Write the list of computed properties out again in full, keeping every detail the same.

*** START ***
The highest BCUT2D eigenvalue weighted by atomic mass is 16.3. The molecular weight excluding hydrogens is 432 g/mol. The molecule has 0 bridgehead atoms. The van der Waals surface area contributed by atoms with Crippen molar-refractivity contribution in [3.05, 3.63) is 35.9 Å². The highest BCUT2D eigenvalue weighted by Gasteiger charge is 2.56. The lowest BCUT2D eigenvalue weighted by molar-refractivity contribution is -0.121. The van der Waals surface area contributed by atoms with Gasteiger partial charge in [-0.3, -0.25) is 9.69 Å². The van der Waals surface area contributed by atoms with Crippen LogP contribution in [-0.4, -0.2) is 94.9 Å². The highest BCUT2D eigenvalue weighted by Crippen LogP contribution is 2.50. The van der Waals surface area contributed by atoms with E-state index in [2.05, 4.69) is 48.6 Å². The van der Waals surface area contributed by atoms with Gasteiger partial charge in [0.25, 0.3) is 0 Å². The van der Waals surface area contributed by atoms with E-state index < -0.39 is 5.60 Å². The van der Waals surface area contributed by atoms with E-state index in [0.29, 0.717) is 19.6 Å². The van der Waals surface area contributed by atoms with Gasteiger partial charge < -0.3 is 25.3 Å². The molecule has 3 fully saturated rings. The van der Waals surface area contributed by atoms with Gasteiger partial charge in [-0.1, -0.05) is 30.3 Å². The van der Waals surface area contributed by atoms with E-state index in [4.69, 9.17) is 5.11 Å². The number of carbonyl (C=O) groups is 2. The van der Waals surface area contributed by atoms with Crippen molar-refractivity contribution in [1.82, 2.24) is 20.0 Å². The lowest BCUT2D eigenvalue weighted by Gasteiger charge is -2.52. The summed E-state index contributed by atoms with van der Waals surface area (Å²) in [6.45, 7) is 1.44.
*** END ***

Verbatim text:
The highest BCUT2D eigenvalue weighted by atomic mass is 16.3. The molecular weight excluding hydrogens is 432 g/mol. The molecule has 0 bridgehead atoms. The van der Waals surface area contributed by atoms with Crippen molar-refractivity contribution in [3.05, 3.63) is 35.9 Å². The highest BCUT2D eigenvalue weighted by Gasteiger charge is 2.56. The lowest BCUT2D eigenvalue weighted by molar-refractivity contribution is -0.121. The van der Waals surface area contributed by atoms with Gasteiger partial charge in [-0.3, -0.25) is 9.69 Å². The van der Waals surface area contributed by atoms with Crippen LogP contribution in [-0.4, -0.2) is 94.9 Å². The highest BCUT2D eigenvalue weighted by Crippen LogP contribution is 2.50. The van der Waals surface area contributed by atoms with E-state index in [2.05, 4.69) is 48.6 Å². The van der Waals surface area contributed by atoms with Gasteiger partial charge in [0.25, 0.3) is 0 Å². The van der Waals surface area contributed by atoms with E-state index < -0.39 is 5.60 Å². The van der Waals surface area contributed by atoms with E-state index in [0.29, 0.717) is 19.6 Å². The van der Waals surface area contributed by atoms with Gasteiger partial charge < -0.3 is 25.3 Å². The molecule has 3 fully saturated rings. The van der Waals surface area contributed by atoms with Gasteiger partial charge in [-0.1, -0.05) is 30.3 Å². The van der Waals surface area contributed by atoms with E-state index in [4.69, 9.17) is 5.11 Å². The number of carbonyl (C=O) groups is 2. The van der Waals surface area contributed by atoms with Crippen molar-refractivity contribution in [1.82, 2.24) is 20.0 Å². The lowest BCUT2D eigenvalue weighted by Gasteiger charge is -2.52. The summed E-state index contributed by atoms with van der Waals surface area (Å²) in [6.45, 7) is 1.44.